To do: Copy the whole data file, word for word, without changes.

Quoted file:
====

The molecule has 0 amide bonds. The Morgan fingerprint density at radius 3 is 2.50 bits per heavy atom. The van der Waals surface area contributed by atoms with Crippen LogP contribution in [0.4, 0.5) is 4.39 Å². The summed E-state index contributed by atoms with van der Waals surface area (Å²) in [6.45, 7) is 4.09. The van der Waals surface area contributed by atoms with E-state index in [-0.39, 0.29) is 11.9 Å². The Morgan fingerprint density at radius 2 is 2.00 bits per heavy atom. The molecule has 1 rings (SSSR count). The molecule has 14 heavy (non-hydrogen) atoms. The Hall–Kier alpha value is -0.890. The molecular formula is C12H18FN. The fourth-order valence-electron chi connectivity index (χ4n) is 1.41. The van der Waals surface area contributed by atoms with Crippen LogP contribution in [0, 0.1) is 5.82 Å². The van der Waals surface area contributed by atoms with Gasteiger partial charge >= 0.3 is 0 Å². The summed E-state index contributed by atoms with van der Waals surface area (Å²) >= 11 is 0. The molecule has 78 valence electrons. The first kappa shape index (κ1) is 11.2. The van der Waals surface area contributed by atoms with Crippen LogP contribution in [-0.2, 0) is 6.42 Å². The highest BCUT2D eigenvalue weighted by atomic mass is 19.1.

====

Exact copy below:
The molecule has 0 amide bonds. The Morgan fingerprint density at radius 3 is 2.50 bits per heavy atom. The van der Waals surface area contributed by atoms with Crippen LogP contribution in [0.4, 0.5) is 4.39 Å². The summed E-state index contributed by atoms with van der Waals surface area (Å²) in [6.45, 7) is 4.09. The van der Waals surface area contributed by atoms with E-state index in [-0.39, 0.29) is 11.9 Å². The Morgan fingerprint density at radius 2 is 2.00 bits per heavy atom. The molecule has 1 rings (SSSR count). The molecule has 14 heavy (non-hydrogen) atoms. The Hall–Kier alpha value is -0.890. The molecular formula is C12H18FN. The fourth-order valence-electron chi connectivity index (χ4n) is 1.41. The van der Waals surface area contributed by atoms with Crippen LogP contribution in [0, 0.1) is 5.82 Å². The van der Waals surface area contributed by atoms with Gasteiger partial charge >= 0.3 is 0 Å². The summed E-state index contributed by atoms with van der Waals surface area (Å²) >= 11 is 0. The molecule has 78 valence electrons. The first kappa shape index (κ1) is 11.2. The van der Waals surface area contributed by atoms with Crippen LogP contribution in [-0.2, 0) is 6.42 Å². The highest BCUT2D eigenvalue weighted by atomic mass is 19.1.